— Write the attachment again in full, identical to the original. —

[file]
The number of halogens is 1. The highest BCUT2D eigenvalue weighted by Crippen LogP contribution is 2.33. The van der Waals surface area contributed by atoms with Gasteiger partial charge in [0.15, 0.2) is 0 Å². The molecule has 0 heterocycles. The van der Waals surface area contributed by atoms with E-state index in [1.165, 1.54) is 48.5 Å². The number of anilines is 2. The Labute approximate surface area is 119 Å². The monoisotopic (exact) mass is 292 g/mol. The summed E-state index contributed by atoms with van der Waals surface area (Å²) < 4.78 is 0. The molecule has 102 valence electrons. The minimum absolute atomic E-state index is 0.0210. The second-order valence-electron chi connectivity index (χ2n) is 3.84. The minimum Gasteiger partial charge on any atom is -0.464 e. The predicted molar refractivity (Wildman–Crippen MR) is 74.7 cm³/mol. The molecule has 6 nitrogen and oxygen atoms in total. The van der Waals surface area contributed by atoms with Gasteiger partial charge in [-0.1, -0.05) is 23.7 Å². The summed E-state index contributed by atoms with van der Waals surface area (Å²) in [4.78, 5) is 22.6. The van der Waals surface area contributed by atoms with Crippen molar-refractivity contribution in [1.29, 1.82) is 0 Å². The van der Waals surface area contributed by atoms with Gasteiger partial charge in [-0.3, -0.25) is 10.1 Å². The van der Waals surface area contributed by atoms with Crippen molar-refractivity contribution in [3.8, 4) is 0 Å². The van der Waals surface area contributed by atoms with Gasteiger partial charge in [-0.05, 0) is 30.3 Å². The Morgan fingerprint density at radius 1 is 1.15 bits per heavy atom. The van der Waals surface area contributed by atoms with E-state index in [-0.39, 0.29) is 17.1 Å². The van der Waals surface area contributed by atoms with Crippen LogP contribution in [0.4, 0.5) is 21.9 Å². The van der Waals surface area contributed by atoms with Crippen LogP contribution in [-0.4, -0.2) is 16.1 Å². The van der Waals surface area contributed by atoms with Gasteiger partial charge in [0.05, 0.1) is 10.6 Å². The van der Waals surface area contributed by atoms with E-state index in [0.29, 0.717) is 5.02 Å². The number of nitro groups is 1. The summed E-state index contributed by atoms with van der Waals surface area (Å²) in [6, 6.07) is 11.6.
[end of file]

The number of halogens is 1. The highest BCUT2D eigenvalue weighted by Crippen LogP contribution is 2.33. The van der Waals surface area contributed by atoms with Gasteiger partial charge in [0.15, 0.2) is 0 Å². The molecule has 0 heterocycles. The van der Waals surface area contributed by atoms with E-state index in [1.165, 1.54) is 48.5 Å². The number of anilines is 2. The Labute approximate surface area is 119 Å². The monoisotopic (exact) mass is 292 g/mol. The summed E-state index contributed by atoms with van der Waals surface area (Å²) < 4.78 is 0. The molecule has 102 valence electrons. The minimum absolute atomic E-state index is 0.0210. The second-order valence-electron chi connectivity index (χ2n) is 3.84. The minimum Gasteiger partial charge on any atom is -0.464 e. The predicted molar refractivity (Wildman–Crippen MR) is 74.7 cm³/mol. The molecule has 6 nitrogen and oxygen atoms in total. The van der Waals surface area contributed by atoms with Gasteiger partial charge in [-0.1, -0.05) is 23.7 Å². The summed E-state index contributed by atoms with van der Waals surface area (Å²) in [4.78, 5) is 22.6. The van der Waals surface area contributed by atoms with Crippen molar-refractivity contribution in [1.29, 1.82) is 0 Å². The van der Waals surface area contributed by atoms with Gasteiger partial charge in [-0.3, -0.25) is 10.1 Å². The van der Waals surface area contributed by atoms with Crippen molar-refractivity contribution in [3.8, 4) is 0 Å². The van der Waals surface area contributed by atoms with Gasteiger partial charge in [-0.05, 0) is 30.3 Å². The Morgan fingerprint density at radius 1 is 1.15 bits per heavy atom. The van der Waals surface area contributed by atoms with E-state index in [-0.39, 0.29) is 17.1 Å². The van der Waals surface area contributed by atoms with Crippen LogP contribution in [0.4, 0.5) is 21.9 Å². The van der Waals surface area contributed by atoms with Crippen LogP contribution in [-0.4, -0.2) is 16.1 Å². The van der Waals surface area contributed by atoms with Gasteiger partial charge in [0.05, 0.1) is 10.6 Å². The van der Waals surface area contributed by atoms with E-state index in [0.29, 0.717) is 5.02 Å². The number of nitro groups is 1. The summed E-state index contributed by atoms with van der Waals surface area (Å²) in [6, 6.07) is 11.6.